How to measure the temperature of tungsten wire?

Every fusor and fusion system seems to need a vacuum. This area is for detailed discussion of vacuum systems, materials, gauging, etc. related to fusor or fusion research.
Jeroen Vriesman
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Re: How to measure the temperature of tungsten wire?

Post by Jeroen Vriesman » Sat Jun 04, 2016 9:26 am

Thank you Roberto! (and the rest).

One question, benzene or toluene is used as the hydrocarbon for carburization, both are a bit toxic.

Is there any reason why something like butane would not work? The temperature seems high enough to break down any hydrocarbon.
Or is does the reaction require double bindings to form tungsten carbide? Would ethylene work?

And just to completely understand the process:

a) Is the carbon also reducing the ThO to Th, so the layer of tungsten carbide is not the only reason for carburization, it also provides a bigger reservoir of Th?
b) Is a short reduction cycle with H2 after the carburization useful? From some texts it seems that on top of the WC+Th layer a thin layer of W + Th is formed by reduction with H2, but Roberto's procedure doesn't include that step.

Roberto Ferrari
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Re: How to measure the temperature of tungsten wire?

Post by Roberto Ferrari » Sat Jun 04, 2016 10:55 am

Jeroen

The carbide layer will keep the Th in the filament, reducing its evaporation, no higher reservoir.

I never learned of using gaseous hydrocarbons but they may work. Is just a little more cumbersome to handle them. Try xylene, easy and low toxicity.

I never decarburized and don't see the need of. The chemistry is complex, several alternative carbides can be deposited. Horsting talk about them, related to C6H6 concentration.

See two more papers.
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Bruce Meagher
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Re: How to measure the temperature of tungsten wire?

Post by Bruce Meagher » Tue Jun 07, 2016 2:07 am

There’s lots of great info in this thread. One of the things I learned in George’s vacuum tube workshop is making temperature measurements of fine filaments using a micro optical pyrometer (like Rich and Frank mentioned). These routinely come up on eBay such as this link, and can often be had for a reasonable price. You need to correct for the absorption of the glass, and for the emissivity as described in figure 10 of the Harbaugh paper Roberto posted, to get an approximate absolute temperature.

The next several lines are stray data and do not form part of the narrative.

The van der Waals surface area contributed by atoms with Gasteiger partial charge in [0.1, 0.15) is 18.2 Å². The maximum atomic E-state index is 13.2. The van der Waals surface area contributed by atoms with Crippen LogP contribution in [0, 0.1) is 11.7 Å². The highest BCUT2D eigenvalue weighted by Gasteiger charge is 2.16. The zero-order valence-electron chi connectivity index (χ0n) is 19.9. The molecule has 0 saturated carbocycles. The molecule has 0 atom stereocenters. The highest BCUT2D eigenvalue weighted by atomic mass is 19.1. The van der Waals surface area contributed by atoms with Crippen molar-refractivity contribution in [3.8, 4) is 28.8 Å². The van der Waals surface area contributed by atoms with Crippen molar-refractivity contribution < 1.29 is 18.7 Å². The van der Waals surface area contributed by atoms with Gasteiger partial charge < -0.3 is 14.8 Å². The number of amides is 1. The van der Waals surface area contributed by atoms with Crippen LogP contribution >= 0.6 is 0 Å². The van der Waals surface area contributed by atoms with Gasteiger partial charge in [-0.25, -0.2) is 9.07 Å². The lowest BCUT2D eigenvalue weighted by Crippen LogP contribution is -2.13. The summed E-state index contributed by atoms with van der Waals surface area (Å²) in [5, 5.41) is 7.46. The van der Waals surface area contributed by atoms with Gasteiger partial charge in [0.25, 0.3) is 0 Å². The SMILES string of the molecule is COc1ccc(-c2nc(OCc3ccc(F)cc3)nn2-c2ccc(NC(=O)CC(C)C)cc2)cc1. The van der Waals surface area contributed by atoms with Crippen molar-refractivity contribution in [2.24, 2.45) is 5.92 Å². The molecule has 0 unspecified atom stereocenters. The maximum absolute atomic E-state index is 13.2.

I’ve been activating Th/W filaments in some diy triodes, but have not been able to get to a vacuum level where the Th level emission lasts but for a few moments. Also see http://www.fusor.net/board/viewtopic.ph ... ion#p66058

Below are a couple pics of my setup looking at a halogen light filament (excuse the poor picture quality through the eye piece).

I look forward to hearing about your progress.

Bruce
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IMG_7117.JPG
Optical pyrometer setup
IMG_7128.JPG
The optical pyrometer's filament is set too hot
IMG_7123.JPG
The optical pyrometer filament temp matches
Last edited by Bruce Meagher on Wed May 20, 2020 11:28 pm, edited 1 time in total.

Roberto Ferrari
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Re: How to measure the temperature of tungsten wire?

Post by Roberto Ferrari » Tue Jun 07, 2016 6:02 pm

Hi Bruce

Let us know how is your vacuum system.
Do you use some getter?

Bruce Meagher
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Re: How to measure the temperature of tungsten wire?

Post by Bruce Meagher » Wed Jun 08, 2016 6:55 pm

Roberto,

My first triode (the pickle triode) was continuously pumped with a mechanical pump (as a proof of concept). To my surprise it worked, and I even observed increase emission after activating the filament (even for just a brief time). I’m currently using a cryo trapped, turbo pump based, vacuum setup where the tube bases are epoxy to the envelope, baked, getter flashed, and then tipped off under vacuum. Th/W activation is more of a curiosity right now, and just learning practical tube building techniques is more my focus. There is a new forum http://diyvacuumtubes.com dedicated to home built vacuum tubes. Discussion about the vacuum setup might be more appropriate for that forum.

Bruce

Roberto Ferrari
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Re: How to measure the temperature of tungsten wire?

Post by Roberto Ferrari » Wed Jun 08, 2016 8:43 pm

Right!
"See" you there...

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